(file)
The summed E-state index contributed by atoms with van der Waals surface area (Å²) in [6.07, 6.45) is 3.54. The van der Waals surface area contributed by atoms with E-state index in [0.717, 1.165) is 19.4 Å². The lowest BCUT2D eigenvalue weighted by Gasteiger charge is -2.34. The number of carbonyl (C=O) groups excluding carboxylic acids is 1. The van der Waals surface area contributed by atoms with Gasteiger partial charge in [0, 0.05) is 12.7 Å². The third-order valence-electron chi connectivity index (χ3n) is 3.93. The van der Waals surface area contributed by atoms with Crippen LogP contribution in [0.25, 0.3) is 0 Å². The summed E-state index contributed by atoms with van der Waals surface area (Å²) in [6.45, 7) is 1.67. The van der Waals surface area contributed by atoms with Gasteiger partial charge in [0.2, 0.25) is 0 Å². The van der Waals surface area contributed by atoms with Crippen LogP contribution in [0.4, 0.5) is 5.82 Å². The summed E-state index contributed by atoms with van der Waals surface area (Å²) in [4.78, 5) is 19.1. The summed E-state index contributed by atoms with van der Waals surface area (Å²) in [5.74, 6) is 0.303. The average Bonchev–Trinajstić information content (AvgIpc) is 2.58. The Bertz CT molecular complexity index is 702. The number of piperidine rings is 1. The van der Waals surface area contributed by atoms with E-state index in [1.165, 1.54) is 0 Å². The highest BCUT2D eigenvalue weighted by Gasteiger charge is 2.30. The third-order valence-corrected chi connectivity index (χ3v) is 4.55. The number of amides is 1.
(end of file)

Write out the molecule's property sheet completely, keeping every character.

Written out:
The summed E-state index contributed by atoms with van der Waals surface area (Å²) in [6.07, 6.45) is 3.54. The van der Waals surface area contributed by atoms with E-state index in [0.717, 1.165) is 19.4 Å². The lowest BCUT2D eigenvalue weighted by Gasteiger charge is -2.34. The number of carbonyl (C=O) groups excluding carboxylic acids is 1. The van der Waals surface area contributed by atoms with Gasteiger partial charge in [0, 0.05) is 12.7 Å². The third-order valence-electron chi connectivity index (χ3n) is 3.93. The van der Waals surface area contributed by atoms with Crippen LogP contribution in [0.25, 0.3) is 0 Å². The summed E-state index contributed by atoms with van der Waals surface area (Å²) in [6.45, 7) is 1.67. The van der Waals surface area contributed by atoms with Gasteiger partial charge in [0.2, 0.25) is 0 Å². The van der Waals surface area contributed by atoms with Crippen LogP contribution in [0.4, 0.5) is 5.82 Å². The summed E-state index contributed by atoms with van der Waals surface area (Å²) in [4.78, 5) is 19.1. The summed E-state index contributed by atoms with van der Waals surface area (Å²) in [5.74, 6) is 0.303. The average Bonchev–Trinajstić information content (AvgIpc) is 2.58. The Bertz CT molecular complexity index is 702. The number of piperidine rings is 1. The van der Waals surface area contributed by atoms with E-state index in [1.165, 1.54) is 0 Å². The highest BCUT2D eigenvalue weighted by Gasteiger charge is 2.30. The third-order valence-corrected chi connectivity index (χ3v) is 4.55. The number of amides is 1.